Drug & Alcohol Recovery and Education Centre

"Turning Lives Around"

Drug Information

Amphetamines

Amphetamines are a group of drugs commonly known as Speed, Whizz, Ice, Uppers

Includes:

  • Amphetamine Sulphate
  • Dexamphetamine
  • Methamphetamine - chrystal, meth, or rock.

Description:

  • Stimulant drugs that speed up certain chemicals in the brain.
  • Dexamphetamine is used to treat Attention Deficit Hyperactivity Disorder (ADHD).

How Amphetamines are Used:

Amphetamines can be swallowed, injected, smoked or inhaled (snorted). The effects of amphetamines can last from four to eight hours.
Sometimes a person may experience a hangover effect that can last up to three days.

Health Effects of Using Amphetamines:

The effects of amphetamines will vary from person to person depending on characteristics of the:

  • Individual (user) – Mood, physical size, health, gender, previous experience with amphetamines, expectations of the drug, personality, whether the person has had food and whether other drugs have been taken.
  • Drug – The amount used, its purity, and whether it is smoked, swallowed, snorted or injected.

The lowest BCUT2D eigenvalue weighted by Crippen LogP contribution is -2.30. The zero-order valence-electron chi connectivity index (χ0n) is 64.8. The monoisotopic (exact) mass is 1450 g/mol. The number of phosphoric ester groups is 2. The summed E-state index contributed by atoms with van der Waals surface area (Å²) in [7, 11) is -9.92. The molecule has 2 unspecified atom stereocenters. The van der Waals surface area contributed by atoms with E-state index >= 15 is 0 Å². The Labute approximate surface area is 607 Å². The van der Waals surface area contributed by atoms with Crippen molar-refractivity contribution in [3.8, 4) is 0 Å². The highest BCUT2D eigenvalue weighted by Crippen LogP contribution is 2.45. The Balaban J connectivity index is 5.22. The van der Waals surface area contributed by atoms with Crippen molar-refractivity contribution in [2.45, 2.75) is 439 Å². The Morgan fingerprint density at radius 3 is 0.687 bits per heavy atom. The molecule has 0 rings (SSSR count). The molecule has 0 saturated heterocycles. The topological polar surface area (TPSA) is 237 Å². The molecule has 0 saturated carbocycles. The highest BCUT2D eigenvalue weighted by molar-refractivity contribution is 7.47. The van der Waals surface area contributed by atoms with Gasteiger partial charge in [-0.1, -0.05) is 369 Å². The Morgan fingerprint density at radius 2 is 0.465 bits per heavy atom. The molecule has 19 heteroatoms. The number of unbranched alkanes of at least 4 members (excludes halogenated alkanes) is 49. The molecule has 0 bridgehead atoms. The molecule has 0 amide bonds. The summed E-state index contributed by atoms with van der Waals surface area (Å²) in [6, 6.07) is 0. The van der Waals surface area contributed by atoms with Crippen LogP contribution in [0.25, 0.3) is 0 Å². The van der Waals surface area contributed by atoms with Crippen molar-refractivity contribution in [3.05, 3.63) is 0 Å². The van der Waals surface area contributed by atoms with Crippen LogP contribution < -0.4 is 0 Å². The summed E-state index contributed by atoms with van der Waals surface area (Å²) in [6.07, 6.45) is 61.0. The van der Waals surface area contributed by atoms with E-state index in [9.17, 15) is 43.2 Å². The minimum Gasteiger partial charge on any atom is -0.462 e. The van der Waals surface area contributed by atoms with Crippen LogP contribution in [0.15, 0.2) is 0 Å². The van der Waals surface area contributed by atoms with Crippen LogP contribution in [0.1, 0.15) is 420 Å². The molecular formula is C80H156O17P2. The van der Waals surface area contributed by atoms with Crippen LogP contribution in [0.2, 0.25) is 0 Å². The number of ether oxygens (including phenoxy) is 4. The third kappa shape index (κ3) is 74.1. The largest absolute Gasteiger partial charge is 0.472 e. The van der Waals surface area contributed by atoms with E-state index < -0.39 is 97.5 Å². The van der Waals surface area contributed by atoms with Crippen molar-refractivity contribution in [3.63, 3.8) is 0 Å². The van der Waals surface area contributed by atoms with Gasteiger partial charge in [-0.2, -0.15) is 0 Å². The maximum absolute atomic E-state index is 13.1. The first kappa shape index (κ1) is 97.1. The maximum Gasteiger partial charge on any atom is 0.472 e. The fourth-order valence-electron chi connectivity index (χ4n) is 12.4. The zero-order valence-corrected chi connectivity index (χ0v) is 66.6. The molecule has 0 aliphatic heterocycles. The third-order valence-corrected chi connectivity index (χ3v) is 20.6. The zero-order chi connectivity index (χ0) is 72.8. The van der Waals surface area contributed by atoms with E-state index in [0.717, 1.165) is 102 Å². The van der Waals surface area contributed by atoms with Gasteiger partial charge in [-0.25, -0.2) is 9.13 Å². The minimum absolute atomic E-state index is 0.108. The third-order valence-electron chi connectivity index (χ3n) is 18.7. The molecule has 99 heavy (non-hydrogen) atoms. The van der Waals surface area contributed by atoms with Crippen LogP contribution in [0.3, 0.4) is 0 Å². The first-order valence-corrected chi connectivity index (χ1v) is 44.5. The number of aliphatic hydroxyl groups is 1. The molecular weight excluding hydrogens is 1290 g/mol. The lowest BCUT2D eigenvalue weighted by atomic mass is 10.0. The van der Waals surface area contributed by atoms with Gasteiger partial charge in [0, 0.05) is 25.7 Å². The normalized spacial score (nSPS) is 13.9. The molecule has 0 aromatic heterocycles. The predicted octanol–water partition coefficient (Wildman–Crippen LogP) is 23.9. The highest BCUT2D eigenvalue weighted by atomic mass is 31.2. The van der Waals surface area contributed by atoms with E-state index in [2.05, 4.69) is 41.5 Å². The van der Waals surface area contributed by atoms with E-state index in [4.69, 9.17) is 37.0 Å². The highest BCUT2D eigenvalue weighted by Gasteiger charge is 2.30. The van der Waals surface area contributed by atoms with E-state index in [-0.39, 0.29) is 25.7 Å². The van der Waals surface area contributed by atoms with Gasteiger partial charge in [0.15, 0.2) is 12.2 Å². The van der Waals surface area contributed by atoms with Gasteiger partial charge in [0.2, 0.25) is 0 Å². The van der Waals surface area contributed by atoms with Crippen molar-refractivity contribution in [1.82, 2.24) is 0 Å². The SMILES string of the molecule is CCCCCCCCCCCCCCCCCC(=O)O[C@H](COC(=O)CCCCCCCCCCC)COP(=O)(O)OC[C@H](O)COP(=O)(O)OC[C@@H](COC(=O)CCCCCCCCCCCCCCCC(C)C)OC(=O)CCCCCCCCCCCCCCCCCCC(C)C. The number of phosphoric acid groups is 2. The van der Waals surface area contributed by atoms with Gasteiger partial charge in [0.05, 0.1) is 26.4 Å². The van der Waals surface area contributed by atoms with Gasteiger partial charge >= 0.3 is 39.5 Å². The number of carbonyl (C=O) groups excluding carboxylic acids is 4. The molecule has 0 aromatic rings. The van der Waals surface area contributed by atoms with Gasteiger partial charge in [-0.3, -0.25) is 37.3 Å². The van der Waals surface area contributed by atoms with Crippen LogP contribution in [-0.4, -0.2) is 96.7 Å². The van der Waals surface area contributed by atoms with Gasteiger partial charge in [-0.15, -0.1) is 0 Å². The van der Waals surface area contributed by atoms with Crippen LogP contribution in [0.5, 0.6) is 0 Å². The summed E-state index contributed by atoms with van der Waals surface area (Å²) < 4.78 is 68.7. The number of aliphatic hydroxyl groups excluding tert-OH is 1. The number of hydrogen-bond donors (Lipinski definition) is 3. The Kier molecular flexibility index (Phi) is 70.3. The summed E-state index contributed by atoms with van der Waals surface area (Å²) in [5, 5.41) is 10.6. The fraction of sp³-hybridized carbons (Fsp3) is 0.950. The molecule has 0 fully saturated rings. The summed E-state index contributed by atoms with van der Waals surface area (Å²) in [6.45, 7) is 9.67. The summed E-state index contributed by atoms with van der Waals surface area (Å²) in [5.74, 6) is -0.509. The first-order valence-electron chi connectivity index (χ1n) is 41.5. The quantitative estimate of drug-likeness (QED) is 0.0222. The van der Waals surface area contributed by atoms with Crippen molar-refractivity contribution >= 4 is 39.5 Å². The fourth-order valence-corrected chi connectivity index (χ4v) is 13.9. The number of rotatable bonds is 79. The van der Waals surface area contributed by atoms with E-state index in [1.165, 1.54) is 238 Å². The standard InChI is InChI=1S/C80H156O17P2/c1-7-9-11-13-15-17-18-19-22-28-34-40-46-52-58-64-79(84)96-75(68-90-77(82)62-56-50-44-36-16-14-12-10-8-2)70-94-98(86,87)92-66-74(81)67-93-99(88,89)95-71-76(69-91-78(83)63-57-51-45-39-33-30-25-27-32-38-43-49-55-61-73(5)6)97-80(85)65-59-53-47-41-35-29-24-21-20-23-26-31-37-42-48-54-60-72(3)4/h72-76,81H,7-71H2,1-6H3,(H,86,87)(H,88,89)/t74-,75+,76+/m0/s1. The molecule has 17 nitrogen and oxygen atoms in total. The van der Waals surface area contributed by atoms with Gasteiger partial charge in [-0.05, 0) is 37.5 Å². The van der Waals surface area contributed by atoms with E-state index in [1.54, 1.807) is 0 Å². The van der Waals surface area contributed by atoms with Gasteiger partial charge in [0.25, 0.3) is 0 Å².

• Setting (environment) – Whether the person is using with friends, on his/her own,
    in a social setting or at home, at work or before driving.

Short-term effects

  • Hyperactivity
  • Increased blood pressure, breathing and pulse-rates
  • Anxiety, irritability, suspiciousness, panic attacks and a threatening manner
  • Increased energy, alertness, confidence and talkativeness
  • Reduced appetite, inability to sleep and enlarged pupils.

Long-term effects

  • Malnutrition
  • Reduced resistance
  • Infection
  • Violent behaviour
  • Emotional disturbances
  • Periods of psychosis
  • Tolerance

As methamphetamine is more potent than dexamphetamine, users are likely to experience more severe side-effects.

The effects of methamphetamine include anxiety, depression, paranoia, aggression and psychotic symptoms. Methamphetamine also increases the risk of mental health problems, so people with an existing mental health condition should be even more cautious about using this drug.

There are also dangerous effects associated with the method of use. Snorting can damage the fragile mucous membrane in the nasal passages. It produces burns and sores on the membranes that line the interior of the nose. Injecting amphetamines can result in blocked blood vessels that can cause major damage to the body’s organs, such as inflamed blood vessels and abscesses, blood poisoning, bacterial infections which may damage the heart valves, vein collapse, infection at injection site, bruising or more serious injuries if users inject into an artery or tissue.

Overdose

Overdose can cause:

  • Strokes
  • Heart failure
  • Seizures
  • Death

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Watershed holds accreditation with the Australian Council on Health Care Standards (ACHS).

Formerly: Wollongong Crisis Centre


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